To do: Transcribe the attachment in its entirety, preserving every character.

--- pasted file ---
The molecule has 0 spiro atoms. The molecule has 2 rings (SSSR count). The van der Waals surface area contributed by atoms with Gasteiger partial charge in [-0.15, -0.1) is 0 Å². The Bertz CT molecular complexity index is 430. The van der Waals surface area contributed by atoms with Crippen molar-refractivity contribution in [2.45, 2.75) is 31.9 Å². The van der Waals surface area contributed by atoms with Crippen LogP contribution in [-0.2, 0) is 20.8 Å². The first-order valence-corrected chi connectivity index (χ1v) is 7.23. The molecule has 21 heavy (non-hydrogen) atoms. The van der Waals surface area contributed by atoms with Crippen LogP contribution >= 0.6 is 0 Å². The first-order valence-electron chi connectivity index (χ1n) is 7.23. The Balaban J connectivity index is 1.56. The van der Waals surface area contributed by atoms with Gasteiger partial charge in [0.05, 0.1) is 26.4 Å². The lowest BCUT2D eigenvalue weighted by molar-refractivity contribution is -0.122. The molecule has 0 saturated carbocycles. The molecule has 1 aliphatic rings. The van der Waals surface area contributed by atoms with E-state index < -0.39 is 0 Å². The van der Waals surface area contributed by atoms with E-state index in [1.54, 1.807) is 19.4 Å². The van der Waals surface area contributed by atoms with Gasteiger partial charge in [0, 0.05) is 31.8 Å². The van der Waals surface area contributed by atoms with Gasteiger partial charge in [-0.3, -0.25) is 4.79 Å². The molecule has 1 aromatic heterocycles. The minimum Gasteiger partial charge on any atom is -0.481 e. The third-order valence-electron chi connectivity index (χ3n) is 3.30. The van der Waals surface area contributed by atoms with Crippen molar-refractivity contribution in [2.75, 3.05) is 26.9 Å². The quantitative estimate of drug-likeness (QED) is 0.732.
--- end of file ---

The molecule has 0 spiro atoms. The molecule has 2 rings (SSSR count). The van der Waals surface area contributed by atoms with Gasteiger partial charge in [-0.15, -0.1) is 0 Å². The Bertz CT molecular complexity index is 430. The van der Waals surface area contributed by atoms with Crippen molar-refractivity contribution in [2.45, 2.75) is 31.9 Å². The van der Waals surface area contributed by atoms with Crippen LogP contribution in [-0.2, 0) is 20.8 Å². The first-order valence-corrected chi connectivity index (χ1v) is 7.23. The molecule has 21 heavy (non-hydrogen) atoms. The van der Waals surface area contributed by atoms with Crippen LogP contribution >= 0.6 is 0 Å². The first-order valence-electron chi connectivity index (χ1n) is 7.23. The Balaban J connectivity index is 1.56. The van der Waals surface area contributed by atoms with Gasteiger partial charge in [0.05, 0.1) is 26.4 Å². The lowest BCUT2D eigenvalue weighted by molar-refractivity contribution is -0.122. The molecule has 0 saturated carbocycles. The molecule has 1 aliphatic rings. The van der Waals surface area contributed by atoms with E-state index < -0.39 is 0 Å². The van der Waals surface area contributed by atoms with E-state index in [1.54, 1.807) is 19.4 Å². The van der Waals surface area contributed by atoms with Gasteiger partial charge in [0, 0.05) is 31.8 Å². The van der Waals surface area contributed by atoms with Gasteiger partial charge in [-0.3, -0.25) is 4.79 Å². The molecule has 1 aromatic heterocycles. The minimum Gasteiger partial charge on any atom is -0.481 e. The third-order valence-electron chi connectivity index (χ3n) is 3.30. The van der Waals surface area contributed by atoms with Crippen molar-refractivity contribution in [2.75, 3.05) is 26.9 Å². The quantitative estimate of drug-likeness (QED) is 0.732.